Children and youth prescribed antipsychotic medications appear to have a three-fold increased risk for type 2 diabetes mellitus, according to a study.
Increasing antipsychotic medication use among children and youth has raised concerns that this practice may increase the risk of type 2 diabetes, according to background information in the study, which was published Aug. 21 on the website of JAMA Psychiatry. A link has been documented in adults who take antipsychotic drugs.
William V. Bobo, MD, MPH, of the Vanderbilt University School of Medicine in Nashville, Tenn., and colleagues conducted a study of children and youth (ages 6 to 24) in the Tennessee Medicaid program, examining the records of 28,858 recent initiators of antipsychotic drugs and 14,429 matched control patients who recently had initiated another psychotropic medication. The control group medications included mood stabilizers such as lithium, antidepressants, psychostimulants, alpha-agonists (with diagnosed attention-deficit/hyperactivity disorder or other behavior/conduct problems) and benzodiazepines (with a psychiatric diagnosis).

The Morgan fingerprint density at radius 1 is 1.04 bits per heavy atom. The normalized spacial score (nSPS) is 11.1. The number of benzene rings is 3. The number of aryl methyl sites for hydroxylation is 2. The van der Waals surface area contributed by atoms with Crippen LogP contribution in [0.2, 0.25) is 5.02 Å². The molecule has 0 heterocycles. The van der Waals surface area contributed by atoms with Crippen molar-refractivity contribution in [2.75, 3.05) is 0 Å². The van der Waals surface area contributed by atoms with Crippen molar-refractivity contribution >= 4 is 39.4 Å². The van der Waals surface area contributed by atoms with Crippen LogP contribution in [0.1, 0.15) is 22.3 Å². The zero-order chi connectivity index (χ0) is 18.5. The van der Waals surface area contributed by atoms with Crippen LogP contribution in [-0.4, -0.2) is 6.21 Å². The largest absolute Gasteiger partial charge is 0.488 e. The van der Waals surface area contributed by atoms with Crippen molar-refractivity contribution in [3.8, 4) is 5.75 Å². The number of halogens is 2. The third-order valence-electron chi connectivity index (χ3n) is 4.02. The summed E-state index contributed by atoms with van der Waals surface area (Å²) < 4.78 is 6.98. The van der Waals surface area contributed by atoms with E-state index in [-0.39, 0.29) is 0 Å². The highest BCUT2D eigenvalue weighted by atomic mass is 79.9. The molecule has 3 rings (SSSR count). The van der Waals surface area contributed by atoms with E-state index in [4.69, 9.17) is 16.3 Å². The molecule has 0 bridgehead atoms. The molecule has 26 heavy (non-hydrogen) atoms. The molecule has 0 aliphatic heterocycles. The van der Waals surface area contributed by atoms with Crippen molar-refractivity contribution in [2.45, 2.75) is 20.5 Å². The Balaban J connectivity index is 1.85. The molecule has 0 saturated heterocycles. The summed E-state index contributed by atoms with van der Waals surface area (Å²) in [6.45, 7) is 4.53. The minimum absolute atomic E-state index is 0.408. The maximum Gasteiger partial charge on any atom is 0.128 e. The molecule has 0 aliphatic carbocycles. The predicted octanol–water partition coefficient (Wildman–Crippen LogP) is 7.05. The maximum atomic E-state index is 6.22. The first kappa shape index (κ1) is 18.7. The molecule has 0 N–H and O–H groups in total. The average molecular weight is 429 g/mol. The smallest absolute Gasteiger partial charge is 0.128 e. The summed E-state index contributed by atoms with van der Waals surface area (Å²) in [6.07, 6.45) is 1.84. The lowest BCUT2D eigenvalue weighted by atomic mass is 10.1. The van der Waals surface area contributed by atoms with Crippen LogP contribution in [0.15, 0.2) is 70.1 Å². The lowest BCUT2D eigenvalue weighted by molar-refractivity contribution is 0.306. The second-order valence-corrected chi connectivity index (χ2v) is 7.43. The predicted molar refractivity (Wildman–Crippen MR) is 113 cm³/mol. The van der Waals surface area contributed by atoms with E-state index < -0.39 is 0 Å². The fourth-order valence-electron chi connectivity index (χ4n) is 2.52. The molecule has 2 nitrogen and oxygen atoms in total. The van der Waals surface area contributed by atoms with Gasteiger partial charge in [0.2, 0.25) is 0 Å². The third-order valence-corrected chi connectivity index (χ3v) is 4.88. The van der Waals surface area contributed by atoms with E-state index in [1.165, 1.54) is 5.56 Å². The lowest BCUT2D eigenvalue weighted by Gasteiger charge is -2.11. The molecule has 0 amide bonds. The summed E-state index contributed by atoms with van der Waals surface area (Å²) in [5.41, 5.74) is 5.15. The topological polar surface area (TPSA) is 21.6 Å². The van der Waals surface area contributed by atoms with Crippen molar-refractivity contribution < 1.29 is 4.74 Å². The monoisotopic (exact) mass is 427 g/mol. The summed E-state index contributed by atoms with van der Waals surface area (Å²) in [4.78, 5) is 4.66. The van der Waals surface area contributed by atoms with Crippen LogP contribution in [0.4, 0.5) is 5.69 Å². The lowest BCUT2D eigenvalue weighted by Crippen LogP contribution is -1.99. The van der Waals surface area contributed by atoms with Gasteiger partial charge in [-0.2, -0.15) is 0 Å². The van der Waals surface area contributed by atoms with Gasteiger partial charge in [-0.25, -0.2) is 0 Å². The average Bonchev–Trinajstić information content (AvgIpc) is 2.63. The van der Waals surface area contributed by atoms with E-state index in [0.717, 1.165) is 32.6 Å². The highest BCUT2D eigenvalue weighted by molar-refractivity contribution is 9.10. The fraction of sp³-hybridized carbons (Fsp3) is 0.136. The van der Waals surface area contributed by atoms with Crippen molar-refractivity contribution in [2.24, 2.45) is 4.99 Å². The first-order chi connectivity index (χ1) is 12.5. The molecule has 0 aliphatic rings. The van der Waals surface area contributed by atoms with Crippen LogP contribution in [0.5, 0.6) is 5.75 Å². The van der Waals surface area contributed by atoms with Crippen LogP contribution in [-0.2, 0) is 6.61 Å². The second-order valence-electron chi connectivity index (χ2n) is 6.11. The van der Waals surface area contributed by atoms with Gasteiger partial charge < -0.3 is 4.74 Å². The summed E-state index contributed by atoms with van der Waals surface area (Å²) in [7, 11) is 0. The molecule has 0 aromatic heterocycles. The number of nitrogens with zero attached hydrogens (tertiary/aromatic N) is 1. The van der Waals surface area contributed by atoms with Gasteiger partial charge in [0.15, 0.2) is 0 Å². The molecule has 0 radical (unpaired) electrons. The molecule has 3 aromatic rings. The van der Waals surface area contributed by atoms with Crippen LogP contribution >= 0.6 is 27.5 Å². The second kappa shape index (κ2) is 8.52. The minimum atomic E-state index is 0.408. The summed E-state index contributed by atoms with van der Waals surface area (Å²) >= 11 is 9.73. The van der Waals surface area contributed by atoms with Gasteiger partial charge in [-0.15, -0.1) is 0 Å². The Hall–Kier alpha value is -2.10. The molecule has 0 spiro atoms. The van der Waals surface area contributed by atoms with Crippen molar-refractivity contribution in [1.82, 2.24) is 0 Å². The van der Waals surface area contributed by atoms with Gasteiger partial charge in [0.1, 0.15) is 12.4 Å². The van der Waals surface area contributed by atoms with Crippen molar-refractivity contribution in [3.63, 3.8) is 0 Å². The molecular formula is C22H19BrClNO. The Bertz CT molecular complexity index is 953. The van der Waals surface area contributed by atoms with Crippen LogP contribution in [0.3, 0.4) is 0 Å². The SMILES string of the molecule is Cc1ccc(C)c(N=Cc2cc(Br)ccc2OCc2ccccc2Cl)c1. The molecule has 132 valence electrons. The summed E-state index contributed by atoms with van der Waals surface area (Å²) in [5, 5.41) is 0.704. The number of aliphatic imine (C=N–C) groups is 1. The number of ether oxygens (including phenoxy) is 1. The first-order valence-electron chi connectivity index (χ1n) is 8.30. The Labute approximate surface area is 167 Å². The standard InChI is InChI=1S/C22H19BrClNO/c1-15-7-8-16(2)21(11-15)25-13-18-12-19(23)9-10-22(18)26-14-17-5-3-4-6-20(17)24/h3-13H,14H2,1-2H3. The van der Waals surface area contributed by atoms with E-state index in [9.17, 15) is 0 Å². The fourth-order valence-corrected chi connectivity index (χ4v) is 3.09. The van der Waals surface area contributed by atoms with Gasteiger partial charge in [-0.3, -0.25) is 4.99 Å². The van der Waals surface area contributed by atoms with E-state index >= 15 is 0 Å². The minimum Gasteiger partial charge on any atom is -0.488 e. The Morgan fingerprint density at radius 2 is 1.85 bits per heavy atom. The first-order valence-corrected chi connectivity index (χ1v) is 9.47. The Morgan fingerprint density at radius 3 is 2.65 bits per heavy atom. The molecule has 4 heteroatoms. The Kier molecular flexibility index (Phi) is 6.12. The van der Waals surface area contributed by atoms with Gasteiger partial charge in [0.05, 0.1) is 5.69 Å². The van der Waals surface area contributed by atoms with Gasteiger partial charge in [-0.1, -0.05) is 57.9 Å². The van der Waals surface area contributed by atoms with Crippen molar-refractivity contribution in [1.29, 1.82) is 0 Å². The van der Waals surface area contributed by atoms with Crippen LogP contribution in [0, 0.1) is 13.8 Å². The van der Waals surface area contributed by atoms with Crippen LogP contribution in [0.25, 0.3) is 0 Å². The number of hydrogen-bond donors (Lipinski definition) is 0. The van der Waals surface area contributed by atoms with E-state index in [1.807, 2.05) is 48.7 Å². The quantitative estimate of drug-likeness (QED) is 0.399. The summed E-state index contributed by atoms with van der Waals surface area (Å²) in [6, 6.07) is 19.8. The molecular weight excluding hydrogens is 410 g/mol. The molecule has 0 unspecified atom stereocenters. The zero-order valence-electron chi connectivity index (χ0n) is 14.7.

The researchers noted 106 incident cases of type 2 diabetes (18.9 cases per 10,000 person-years) during follow-up. Use of antipsychotic drugs such as risperidone, quetiapine, aripiprazol and olanzapine was associated with a three-fold increased risk for type 2 diabetes, which was apparent within the first year of follow-up.
The risk increased with higher cumulative doses, and remained higher for up to one year following discontinuation of antipsychotic use, according to the study data. The risk remained three times higher when the researchers restricted the study group to children ages 6 to 17.
Study abstract: http://archpsyc.jamanetwork.com/article.aspx?articleid=1731662.